J&J removed the action from state court pursuant to 28 U.S.C. § 1441(a) and § 1446, invoking this Court's jurisdiction on diversity grounds under 28 U.S.C. § 1332. Dkt. #1. This section creates federal jurisdiction over state law causes of action when the parties are diverse in citizenship and the amount in controversy exceeds $75, 000. 28 U.S.C. § 1332(a), (b). They contend that although Dr. Kerr and OLLH are alleged to be Washington residents, they should be ignored for purposes of diversity jurisdiction because they were fraudulently misjoined. Dkt. #1, p. 2. After removal, OLLH filed a motion to sever the product liability claims from the medical malpractice claims. Dkt. ##7, 10. Dr. Kerr later joined the motion to sever. Dkt. #17.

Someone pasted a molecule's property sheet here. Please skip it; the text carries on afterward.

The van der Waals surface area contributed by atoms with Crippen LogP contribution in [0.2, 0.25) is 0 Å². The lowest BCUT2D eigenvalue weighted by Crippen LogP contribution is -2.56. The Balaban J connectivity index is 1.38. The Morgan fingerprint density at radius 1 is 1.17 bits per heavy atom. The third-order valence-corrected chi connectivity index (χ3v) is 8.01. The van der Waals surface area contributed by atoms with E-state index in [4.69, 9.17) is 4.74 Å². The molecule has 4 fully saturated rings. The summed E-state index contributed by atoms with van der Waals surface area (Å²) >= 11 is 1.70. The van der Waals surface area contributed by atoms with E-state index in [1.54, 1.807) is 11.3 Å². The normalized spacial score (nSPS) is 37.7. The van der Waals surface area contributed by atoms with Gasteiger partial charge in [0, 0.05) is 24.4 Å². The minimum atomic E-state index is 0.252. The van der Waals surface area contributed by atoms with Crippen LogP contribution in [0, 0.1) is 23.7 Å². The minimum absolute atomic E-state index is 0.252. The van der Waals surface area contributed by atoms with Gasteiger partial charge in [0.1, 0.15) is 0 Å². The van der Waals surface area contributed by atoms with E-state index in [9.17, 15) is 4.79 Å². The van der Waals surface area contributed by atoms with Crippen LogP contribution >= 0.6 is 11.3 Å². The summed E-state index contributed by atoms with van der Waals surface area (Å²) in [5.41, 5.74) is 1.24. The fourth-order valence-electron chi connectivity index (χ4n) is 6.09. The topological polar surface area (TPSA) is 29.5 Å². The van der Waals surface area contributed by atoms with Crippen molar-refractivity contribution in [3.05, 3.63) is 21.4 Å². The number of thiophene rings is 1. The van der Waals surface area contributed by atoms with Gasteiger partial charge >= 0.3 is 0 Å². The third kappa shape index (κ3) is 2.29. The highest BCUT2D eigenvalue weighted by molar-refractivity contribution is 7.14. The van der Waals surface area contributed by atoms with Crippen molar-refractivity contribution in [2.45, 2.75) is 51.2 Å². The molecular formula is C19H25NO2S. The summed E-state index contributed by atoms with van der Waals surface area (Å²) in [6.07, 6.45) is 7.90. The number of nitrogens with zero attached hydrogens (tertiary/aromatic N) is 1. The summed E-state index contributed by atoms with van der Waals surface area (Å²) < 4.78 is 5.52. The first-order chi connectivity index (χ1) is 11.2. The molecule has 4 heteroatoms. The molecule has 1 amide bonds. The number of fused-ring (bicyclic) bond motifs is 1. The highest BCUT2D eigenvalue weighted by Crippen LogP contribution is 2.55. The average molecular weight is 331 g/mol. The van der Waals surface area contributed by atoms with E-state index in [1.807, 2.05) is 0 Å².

On June 28, 2013, J&J moved for a stay of all proceedings pending a transfer of the action to MDL No. 2327 in the Southern District of West Virginia ( In re Ethicon, Inc., Pelvic Repair Sys. Prods. Liab. Litig., MDL No. 2327, 2012 WL 432533). Dkt. #13. On July 23, 2013, Plaintiffs moved to remand the action back to King County Superior Court. Dkt. #21. According to the parties, the United States Judicial Panel on Multidistrict Litigation ("JPML") issued a Conditional Transfer Order ("CTO") after the J&J Defendants notified it of this action. Plaintiffs and OLLH (joined by Dr. Kerr) have filed motions to vacate the CTO, which the JPML has set for consideration at a hearing session scheduled for September 26, 2013. Dkt. #49, p. 1.

III. DISCUSSION